Happy at work city
Building workplaces that foster diversity and inclusiveness
Vision Creator: Malcolm Mistry, director, Ushta Te HR consultancy
What's the secret to keeping employees happy and productive? Malcolm Mistry believes the answer is in making them feel they belong.

Most companies, he says, organise one-day diversity programmes, and then pat their own backs for being inclusive. But such tokenism is hardly enough. "It's a culture which has to be developed by the organisation over a period of time. They need to celebrate, foster and encourage the coming together of people from varied backgrounds and perspectives, and create an environment where individuals feel valued and good about the role they play. When employees develop a sense of belonging, the organisation also does well. It's a win-win situation."

Building infrastructure facilities such as prayer rooms and gender neutral washrooms are great, but "making a person feel safe and secure to use these washrooms is what matters". "They need to feel comfortable, respected, and be assured that they are not being judged."

Pic/Pradeep Dhivar

The need for a healthy work-life balance is also crucial. "The employer should sit down and listen to their employees to find out the challenges they face." When it comes to Mumbai, Mistry says the commute time can take a toll. "It [Mumbai] is not planned like an integrated city such as Calgary in Canada, where you can walk to work." In this situation, "organisations should think about a hybrid model, which does not affect productivity. Another option could be flexible timings where employees can beat the traffic. The pandemic has made us realise that this is all possible."

Mistry says city administrators should shoulder the responsibility of keeping the work force happy. For instance, they could consider including more recreational spaces, where individuals or groups can have team building activities. "A good city is one which has great employment opportunities, work-life balance, affordable housing, integrated planning and a high living index to make it a liveable city."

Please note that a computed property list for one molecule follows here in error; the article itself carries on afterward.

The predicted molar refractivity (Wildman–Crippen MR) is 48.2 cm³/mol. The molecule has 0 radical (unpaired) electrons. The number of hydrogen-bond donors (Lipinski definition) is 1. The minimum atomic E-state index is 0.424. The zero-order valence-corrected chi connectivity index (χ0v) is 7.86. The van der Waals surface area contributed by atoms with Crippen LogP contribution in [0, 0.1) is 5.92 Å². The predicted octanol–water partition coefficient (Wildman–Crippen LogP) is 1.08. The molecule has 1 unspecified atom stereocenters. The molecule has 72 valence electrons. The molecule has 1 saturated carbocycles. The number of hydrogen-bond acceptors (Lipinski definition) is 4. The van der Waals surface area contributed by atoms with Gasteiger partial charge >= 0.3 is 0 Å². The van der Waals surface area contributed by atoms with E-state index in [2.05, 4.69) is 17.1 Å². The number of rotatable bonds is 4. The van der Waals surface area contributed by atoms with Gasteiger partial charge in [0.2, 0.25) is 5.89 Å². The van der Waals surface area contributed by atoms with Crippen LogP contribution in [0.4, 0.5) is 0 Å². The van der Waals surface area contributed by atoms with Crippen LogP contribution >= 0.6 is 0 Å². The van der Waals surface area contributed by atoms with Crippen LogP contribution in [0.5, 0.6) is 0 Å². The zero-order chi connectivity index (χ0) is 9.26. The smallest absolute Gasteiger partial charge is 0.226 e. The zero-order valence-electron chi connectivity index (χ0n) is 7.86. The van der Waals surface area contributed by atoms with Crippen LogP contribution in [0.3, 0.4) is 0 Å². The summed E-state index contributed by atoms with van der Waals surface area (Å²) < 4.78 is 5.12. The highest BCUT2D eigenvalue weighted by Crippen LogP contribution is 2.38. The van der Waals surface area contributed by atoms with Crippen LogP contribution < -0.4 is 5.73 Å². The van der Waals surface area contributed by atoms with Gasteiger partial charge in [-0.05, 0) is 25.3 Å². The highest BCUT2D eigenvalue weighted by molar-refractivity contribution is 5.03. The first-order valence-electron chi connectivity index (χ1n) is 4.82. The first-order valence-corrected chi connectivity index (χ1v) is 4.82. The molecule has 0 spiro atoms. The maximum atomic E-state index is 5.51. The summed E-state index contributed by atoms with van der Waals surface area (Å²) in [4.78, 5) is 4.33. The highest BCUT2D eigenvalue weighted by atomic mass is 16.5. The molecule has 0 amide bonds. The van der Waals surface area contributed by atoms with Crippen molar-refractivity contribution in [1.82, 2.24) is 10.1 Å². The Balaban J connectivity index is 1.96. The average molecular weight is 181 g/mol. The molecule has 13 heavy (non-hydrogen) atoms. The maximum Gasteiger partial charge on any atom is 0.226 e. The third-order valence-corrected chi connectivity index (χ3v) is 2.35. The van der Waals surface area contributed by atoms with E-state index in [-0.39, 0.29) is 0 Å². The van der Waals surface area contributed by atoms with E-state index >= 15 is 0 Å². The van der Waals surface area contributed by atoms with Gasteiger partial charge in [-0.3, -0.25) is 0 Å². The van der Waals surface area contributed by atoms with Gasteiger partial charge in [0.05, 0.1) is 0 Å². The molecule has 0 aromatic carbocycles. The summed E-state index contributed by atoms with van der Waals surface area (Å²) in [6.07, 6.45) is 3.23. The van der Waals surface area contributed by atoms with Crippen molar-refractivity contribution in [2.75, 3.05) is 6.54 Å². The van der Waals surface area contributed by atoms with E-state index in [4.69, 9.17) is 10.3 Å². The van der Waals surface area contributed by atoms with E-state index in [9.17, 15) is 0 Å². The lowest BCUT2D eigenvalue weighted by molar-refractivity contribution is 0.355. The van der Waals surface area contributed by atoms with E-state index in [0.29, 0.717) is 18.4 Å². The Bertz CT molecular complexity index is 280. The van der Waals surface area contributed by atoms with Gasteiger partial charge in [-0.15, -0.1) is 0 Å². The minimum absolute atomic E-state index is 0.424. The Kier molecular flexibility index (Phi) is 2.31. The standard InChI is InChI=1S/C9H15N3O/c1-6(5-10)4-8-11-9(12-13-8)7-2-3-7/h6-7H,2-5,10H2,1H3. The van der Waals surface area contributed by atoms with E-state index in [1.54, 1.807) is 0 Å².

Normalise animals being part of our surroundings
Empathetic City
Creating caring communities that acknowledge animal protection for human welfare
Vision Creator: Anand Pendharkar, Wildlife Biologist, SPROUTS Environment Trust

All talk of turning the city more empathetic towards animals starts with the knowledge that the BMC is the richest municipal body in the world. Governance Now had reported that the civic body had an estimated income of Rs 27,811 crore in FY 2021-22. So it can't be hard to find a few paise to lay down infrastructure that would help lower the population of stray animals roaming the city, attend to injuries and inject information about them into the education system.

"We have no official [state or city] rescue or animal welfare body," says Anand Pendharkar, adding, "Rescue and sterilisation centres in every ward would help control the population of stray animals, but more importantly, the costs involved which can be a deterrent to animal lovers/activists [Many sterilisation centres are placed out of the city, incurring transport costs]. Vets should be encouraged to give a few hours of their time every week, which will lower costs."

Grass root work would have to be education about urban wildlife and stray animals, sowed into school curricula through interactions with snake/bird/ dog/cat rescuers, sniffer dogs or other service animals, and companion animals so that "children learn that an animal is not a stuffed toy with life." This will also help them learn the body language of the animals, and the approach to adopt to lower friction between our species. "First Aid responses to urban wildlife, such as finding a fledgling that has fallen out of the nest, injured fruit bats, kites, squirrels or snakes should also be taught in schools or residential communities," says Pendharkar. "Numbers for rescuers should be circulated in neighbourhoods, just as we do for the fire brigade and ambulance."